Thoughts on “The Trouble with Macroeconomics”

Paul Romer has written an engaging and wide-ranging critique of the last thirty-plus years of macroeconomics.   It’s a must-read for anyone concerned who’s interested in the past and future of the field.  

Romer makes a methodological criticism and a sociological criticism.  I largely agree with the former but I am considerably less persuaded by the latter.   

In terms of the methodological criticism, I’m going to strip it down to the following simple statement: Many of the most essentiall features of macroeconomic models have little grounding in evidence.  For example, most of the models presume that:

  • agents have rational expectations. 
  • product markets are purely competitive or are monopolistically competitive
  • labor markets are purely competitive, entirely union-based, or based on fairly structured one-on-one bargaining.

All of these modeling assumptions matter for key macroeconomic questions, like the effect of monetary policy on inflation and unemployment.  But they are based largely on theoretical introspection (done thirty or forty years ago!), not data.  

I want to be clear that this comment is related to, but distinct from, the oft-heard complaint that macroeconomic models don’t include the financial sector.  There is, in fact, a financial sector in virtually every macroeconomic model.  The problem is that this financial sector differs in essential ways from the actual financial sector.  My point is that macroeconomists’ comfort level with these differences is symptomatic of an overall methodological shortcoming: macroeconomists are pretty comfortable with non-evidence-based approaches to modeling.  (This is what Romer means, I think, when he uses the term “post-real” to describe current macroeconomics.)

And to my younger readers: models with heterogenous agents that exploit administrative data will not save you from this methodological problem.   As you add richer forms of data, you will need to make choices about how these agents differ, how they interact (in markets and otherwise), form expectations about their careers and macroeconomic policies, and generally lead their lives. Those choices are either going to be largely based on ad hoc reasoning or on evidence.  The incentives in academic macro are currently such that many of you will choose the former approach.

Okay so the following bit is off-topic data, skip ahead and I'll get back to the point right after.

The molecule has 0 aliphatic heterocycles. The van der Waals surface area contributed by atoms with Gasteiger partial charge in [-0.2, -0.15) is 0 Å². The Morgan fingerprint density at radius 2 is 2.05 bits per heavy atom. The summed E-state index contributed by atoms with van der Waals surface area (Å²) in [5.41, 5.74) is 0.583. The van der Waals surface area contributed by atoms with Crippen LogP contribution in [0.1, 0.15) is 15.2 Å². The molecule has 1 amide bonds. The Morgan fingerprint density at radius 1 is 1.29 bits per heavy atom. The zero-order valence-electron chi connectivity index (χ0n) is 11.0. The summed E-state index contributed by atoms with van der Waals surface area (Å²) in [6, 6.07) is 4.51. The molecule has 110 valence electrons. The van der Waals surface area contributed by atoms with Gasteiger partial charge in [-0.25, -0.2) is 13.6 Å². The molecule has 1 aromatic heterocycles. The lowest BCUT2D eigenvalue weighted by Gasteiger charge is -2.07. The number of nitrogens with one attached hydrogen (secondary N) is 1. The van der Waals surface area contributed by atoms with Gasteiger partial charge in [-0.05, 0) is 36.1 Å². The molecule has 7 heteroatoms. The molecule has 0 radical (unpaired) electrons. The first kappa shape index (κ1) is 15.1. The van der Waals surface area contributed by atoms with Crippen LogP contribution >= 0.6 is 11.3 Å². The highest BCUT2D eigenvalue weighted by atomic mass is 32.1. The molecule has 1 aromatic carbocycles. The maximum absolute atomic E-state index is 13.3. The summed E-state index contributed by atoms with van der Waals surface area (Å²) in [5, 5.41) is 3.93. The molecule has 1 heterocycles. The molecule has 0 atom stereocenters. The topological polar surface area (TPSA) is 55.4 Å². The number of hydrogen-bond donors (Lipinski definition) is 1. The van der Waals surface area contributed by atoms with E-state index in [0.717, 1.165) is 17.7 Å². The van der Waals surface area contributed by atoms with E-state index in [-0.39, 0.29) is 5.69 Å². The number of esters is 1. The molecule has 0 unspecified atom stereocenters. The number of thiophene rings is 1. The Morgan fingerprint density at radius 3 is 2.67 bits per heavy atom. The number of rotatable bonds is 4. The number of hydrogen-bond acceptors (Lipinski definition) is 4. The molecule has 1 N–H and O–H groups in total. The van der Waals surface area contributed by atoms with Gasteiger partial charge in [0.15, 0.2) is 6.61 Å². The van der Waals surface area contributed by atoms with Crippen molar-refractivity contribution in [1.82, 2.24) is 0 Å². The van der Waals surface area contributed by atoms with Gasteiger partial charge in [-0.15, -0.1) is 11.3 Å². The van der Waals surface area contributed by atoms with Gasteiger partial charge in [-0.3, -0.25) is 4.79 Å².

I think that the above short summary largely lines up with what Romer was saying about methodology (although with his references to phlogiston and trolls, he’s a lot more colorful and fun-to-read than I could ever hope to be).

Let me turn then to the sociological issue.  Here, again, I’m going to oversimplify Romer’s argument to: macroeconomists have been content to stick with a bad modeling approach because they so deeply admire Bob Lucas, Tom Sargent, and Ed Prescott, and these leaders have been unwilling to explore new directions.  I find this personalization of the problem to be extremely misleading.  I say this for a couple of reasons.  First, I can think of more than a few research agendas that have flourished in macroeconomics in the past thirty years without strong support - and at times active opposition - from these particular economists.  Second, over the past thirty years, all of them have pushed their own research at various times in interesting directions that have (as of yet) not been adopted by the mainstream.

So, I think Romer’s formulation of the sociological problem takes us in the wrong direction.  I would submit that the problem instead lies with how we (macroeconomists? economists? academics?) think about research.  We tend to view research as being the process of posing a question and delivering a pretty precise answer to that question.  In this process, machines that can be used by many scholars to generate answers to wide ranges of questions are highly prized.  The King-Plosser-Rebelo real business cycle model was one such machine.  The New Keynesian three-equation model is another. The Bewley-Aiyagari-Huggett incomplete markets model is yet another.  And people  who have the mathematical and computational skills to make machines even more powerful, so that they can answer even more questions, are naturally highly valued. 

The research agenda that I believe we need is very different.  It’s hugely messy work.  We need to encourage those who are trying to build a more evidence-based modeling of financial institutions.  We need to encourage those who are trying to learn more about how people actually form expectations.  We need to encourage those who are using firm-based information about residual demand functions to learn more about product market structure.  At the same time, we need to be a lot more flexible in our thinking about models and theory, so that they can be firmly grounded in this improved empirical understanding. 

The good news is that this kind of shift away from introspection to evidence has taken place in many other fields of economics (industrial organization, labor economics, public finance, etc.).  Can this same kind of change happen in macroeconomics?  I’m not sure.  It certainly won’t come from me writing blog posts!  It will require a group of dedicated scholars - likely relatively early in their careers - who are willing to take some big risks to make macroeconomics different and better along the lines that I’ve described.  Back in the ‘70s, Lucas, Sargent, and Prescott (and, of course, many others) were exactly such a group.  Will we see their like again?

N. Kocherlakota

on the road in DC

September 15, 2016